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What's happening to the GOP? Nothing that hasn't happened before.

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(Read caption) Historian Heather Cox Richardson says it’s routine for the GOP to go through a cycle.

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 We’ve had Democratic and Republican parties for so long in the US that we might assume that it’s always been this way. But even in America, political parties come and go. And more often, they evolve into new forms that would shock anyone who pops in from the past to check out the way we do things.

Now, all eyes are on the Republican Party as it seems ready to crack up amid Trump mania.

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What can we learn from past GOP splits? For perspective, I turned to Boston College history professor Heather Cox Richardson, author of 2014’s well-received To Make Men Free: A History of the Republican Party.

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In an interview, Richardson says it’s routine for the GOP to go through a cycle. First, it becomes more and more pro-business. Then, in response to a backlash, it retreats. After a while, the cycle begins anew.

Where are we now? She believes we’re in the tumultuous part of the cycle when members of the party challenge their leadership to change course. This time, the party’s emphasis on the wealthy is under fire.

Richardson says a friend who supports Trump puts it well: “The filthy rich have someone to speak for them, and the poor have someone to speak for them, but who speaks for me?” Through Trump, her friend has found a voice.

Here are excerpts from our conversation:

Q: How do these cycles within the GOP work?

The Republicans have an ideology that makes them swing from supporting the idea of equality of opportunity to protecting the wealthy.

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When they’re in the beginning of the cycle, they use the federal government to promote equality of opportunity. Lincoln, Teddy Roosevelt, and Eisenhower each worked to make it possible for every man to have an opportunity to rise.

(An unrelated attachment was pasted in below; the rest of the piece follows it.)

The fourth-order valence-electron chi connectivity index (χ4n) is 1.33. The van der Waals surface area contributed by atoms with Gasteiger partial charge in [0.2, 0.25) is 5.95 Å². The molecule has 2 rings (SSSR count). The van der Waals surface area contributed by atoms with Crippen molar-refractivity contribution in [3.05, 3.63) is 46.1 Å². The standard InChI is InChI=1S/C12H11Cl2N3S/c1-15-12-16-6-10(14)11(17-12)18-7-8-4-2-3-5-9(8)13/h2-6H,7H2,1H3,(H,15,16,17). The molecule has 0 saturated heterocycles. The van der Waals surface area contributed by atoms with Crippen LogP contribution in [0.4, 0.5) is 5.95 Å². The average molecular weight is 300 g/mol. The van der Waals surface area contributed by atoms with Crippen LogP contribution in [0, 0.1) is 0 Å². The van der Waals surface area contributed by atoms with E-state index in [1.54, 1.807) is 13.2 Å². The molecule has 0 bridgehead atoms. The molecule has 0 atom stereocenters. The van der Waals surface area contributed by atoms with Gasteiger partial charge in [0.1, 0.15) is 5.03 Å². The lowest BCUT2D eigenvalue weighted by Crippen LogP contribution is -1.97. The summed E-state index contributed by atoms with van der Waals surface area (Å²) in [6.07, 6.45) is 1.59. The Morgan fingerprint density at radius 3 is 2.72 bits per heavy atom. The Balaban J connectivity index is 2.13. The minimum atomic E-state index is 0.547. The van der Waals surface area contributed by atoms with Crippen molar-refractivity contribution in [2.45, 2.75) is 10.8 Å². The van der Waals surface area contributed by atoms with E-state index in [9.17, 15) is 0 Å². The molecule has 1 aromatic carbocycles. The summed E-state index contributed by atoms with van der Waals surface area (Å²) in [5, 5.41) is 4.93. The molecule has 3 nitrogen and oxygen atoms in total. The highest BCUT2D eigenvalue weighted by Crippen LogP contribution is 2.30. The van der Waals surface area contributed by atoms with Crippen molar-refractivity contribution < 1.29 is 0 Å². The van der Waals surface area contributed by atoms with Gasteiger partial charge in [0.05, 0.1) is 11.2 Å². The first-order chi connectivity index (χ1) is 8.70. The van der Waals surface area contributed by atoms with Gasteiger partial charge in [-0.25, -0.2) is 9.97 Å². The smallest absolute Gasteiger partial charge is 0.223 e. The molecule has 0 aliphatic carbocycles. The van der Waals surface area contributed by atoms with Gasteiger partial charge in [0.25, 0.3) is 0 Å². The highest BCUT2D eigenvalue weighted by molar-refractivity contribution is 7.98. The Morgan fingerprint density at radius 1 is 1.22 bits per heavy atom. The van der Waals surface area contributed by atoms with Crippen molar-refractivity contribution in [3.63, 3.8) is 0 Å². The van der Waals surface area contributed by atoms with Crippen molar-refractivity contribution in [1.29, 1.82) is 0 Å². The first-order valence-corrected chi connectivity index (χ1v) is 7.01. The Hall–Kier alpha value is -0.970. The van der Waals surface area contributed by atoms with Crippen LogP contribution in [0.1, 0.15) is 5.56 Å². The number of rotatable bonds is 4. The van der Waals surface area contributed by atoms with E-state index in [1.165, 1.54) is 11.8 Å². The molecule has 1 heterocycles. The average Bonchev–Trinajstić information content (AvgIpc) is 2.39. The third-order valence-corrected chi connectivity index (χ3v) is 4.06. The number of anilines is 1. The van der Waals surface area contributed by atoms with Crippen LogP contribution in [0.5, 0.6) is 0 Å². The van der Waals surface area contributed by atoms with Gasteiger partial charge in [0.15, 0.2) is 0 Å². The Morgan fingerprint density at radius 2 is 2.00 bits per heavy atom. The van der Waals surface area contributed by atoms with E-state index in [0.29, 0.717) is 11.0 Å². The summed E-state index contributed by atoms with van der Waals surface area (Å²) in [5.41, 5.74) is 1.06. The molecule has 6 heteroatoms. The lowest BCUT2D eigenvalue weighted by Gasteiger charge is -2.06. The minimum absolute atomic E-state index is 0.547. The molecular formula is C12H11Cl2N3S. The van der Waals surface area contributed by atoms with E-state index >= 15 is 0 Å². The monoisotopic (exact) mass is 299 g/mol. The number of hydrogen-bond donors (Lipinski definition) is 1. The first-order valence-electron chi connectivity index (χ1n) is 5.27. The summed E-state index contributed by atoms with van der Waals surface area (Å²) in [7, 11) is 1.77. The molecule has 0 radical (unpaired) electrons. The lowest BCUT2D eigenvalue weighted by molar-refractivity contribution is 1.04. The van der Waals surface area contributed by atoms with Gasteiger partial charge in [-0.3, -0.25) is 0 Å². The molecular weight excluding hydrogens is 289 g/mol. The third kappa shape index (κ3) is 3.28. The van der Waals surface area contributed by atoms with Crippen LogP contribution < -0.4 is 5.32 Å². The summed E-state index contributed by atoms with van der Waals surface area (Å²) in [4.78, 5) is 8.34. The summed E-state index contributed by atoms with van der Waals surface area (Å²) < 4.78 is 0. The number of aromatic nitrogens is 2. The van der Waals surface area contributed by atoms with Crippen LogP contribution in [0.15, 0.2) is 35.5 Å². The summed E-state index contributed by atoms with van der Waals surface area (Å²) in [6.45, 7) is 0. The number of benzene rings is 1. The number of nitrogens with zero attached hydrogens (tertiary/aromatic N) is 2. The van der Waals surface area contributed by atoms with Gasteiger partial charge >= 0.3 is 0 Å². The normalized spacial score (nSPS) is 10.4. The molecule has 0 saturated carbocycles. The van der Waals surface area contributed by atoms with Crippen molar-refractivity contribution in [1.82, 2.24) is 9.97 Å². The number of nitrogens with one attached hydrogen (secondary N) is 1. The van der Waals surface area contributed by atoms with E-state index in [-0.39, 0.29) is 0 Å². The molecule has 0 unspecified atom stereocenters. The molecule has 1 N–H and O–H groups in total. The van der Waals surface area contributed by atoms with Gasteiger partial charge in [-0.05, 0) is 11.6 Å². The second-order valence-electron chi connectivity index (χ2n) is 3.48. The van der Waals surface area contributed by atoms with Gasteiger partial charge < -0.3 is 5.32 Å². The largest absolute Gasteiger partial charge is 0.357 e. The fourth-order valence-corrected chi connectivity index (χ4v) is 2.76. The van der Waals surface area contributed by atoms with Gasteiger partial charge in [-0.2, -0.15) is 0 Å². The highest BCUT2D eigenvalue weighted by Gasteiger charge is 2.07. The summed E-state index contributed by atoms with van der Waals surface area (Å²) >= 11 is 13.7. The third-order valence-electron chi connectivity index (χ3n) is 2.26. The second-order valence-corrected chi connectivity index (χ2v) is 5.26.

This means that the federal government does not favor any class: It does not favor the people at the bottom or those at the top. It’s supposed to be moving the ball forward to create equal opportunity for everyone. If you pass legislation that helps wealthy people or poor people, you’ll have thrown a wrench into the spokes of this perfectly oiled machine, and you’ll destroy it.

At the end of the cycle, the party begins to tie itself to big business and becomes a pro-business party.

In every case there’s a moment when voters wake up and say “this is not what we thought we voted for.” When that happens, there’s trauma. 

Q: Where are we now in the cycle?

We’re at that point where it’s clear to the majority of Republican voters that the elites are not protecting them, that they’re protecting business. They’re incredibly angry.

Q: Why do we end up with moments like this when a political party – Democratic or Republican – faces an uprising from within?

It always happens when you have a political party that is no longer operating in reality. They operate in a bubble, and they get further into that bubble, and they’re only speaking to converts.

When that bubble bursts, the backlash sends us flying in the other direction. The party that has so protected itself will be crying in the wilderness for a long time.

Q: It sounds like we’re in for quite a bit of turmoil. Is there a reason to be hopeful?

I’m very bullish on America, which has  come the closest to creating a system to help people have political determination.

But people who believe in America and our values of pluralism and opportunity and equality really have to start taking up some oxygen and taking it away from those who don’t believe those things.

Randy Dotinga, a Monitor contributor, is president of the American Society of Journalists and Authors.


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